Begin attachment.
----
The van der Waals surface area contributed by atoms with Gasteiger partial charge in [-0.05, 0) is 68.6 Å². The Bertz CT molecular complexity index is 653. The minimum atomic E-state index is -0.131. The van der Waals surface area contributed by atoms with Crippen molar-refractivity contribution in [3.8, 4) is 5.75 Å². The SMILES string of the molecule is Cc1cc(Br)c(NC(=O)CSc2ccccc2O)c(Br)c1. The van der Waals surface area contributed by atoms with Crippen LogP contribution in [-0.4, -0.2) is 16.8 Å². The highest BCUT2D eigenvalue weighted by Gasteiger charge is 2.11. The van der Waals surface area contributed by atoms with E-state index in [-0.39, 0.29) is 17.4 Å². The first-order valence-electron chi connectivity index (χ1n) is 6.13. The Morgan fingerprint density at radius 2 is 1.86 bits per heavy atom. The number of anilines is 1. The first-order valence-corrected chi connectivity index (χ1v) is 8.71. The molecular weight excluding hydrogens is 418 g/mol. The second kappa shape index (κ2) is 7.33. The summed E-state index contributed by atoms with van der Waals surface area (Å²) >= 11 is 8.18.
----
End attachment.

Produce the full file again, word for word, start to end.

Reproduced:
The van der Waals surface area contributed by atoms with Gasteiger partial charge in [-0.05, 0) is 68.6 Å². The Bertz CT molecular complexity index is 653. The minimum atomic E-state index is -0.131. The van der Waals surface area contributed by atoms with Crippen molar-refractivity contribution in [3.8, 4) is 5.75 Å². The SMILES string of the molecule is Cc1cc(Br)c(NC(=O)CSc2ccccc2O)c(Br)c1. The van der Waals surface area contributed by atoms with Crippen LogP contribution in [-0.4, -0.2) is 16.8 Å². The highest BCUT2D eigenvalue weighted by Gasteiger charge is 2.11. The van der Waals surface area contributed by atoms with E-state index in [-0.39, 0.29) is 17.4 Å². The first-order valence-electron chi connectivity index (χ1n) is 6.13. The Morgan fingerprint density at radius 2 is 1.86 bits per heavy atom. The number of anilines is 1. The first-order valence-corrected chi connectivity index (χ1v) is 8.71. The molecular weight excluding hydrogens is 418 g/mol. The second kappa shape index (κ2) is 7.33. The summed E-state index contributed by atoms with van der Waals surface area (Å²) >= 11 is 8.18.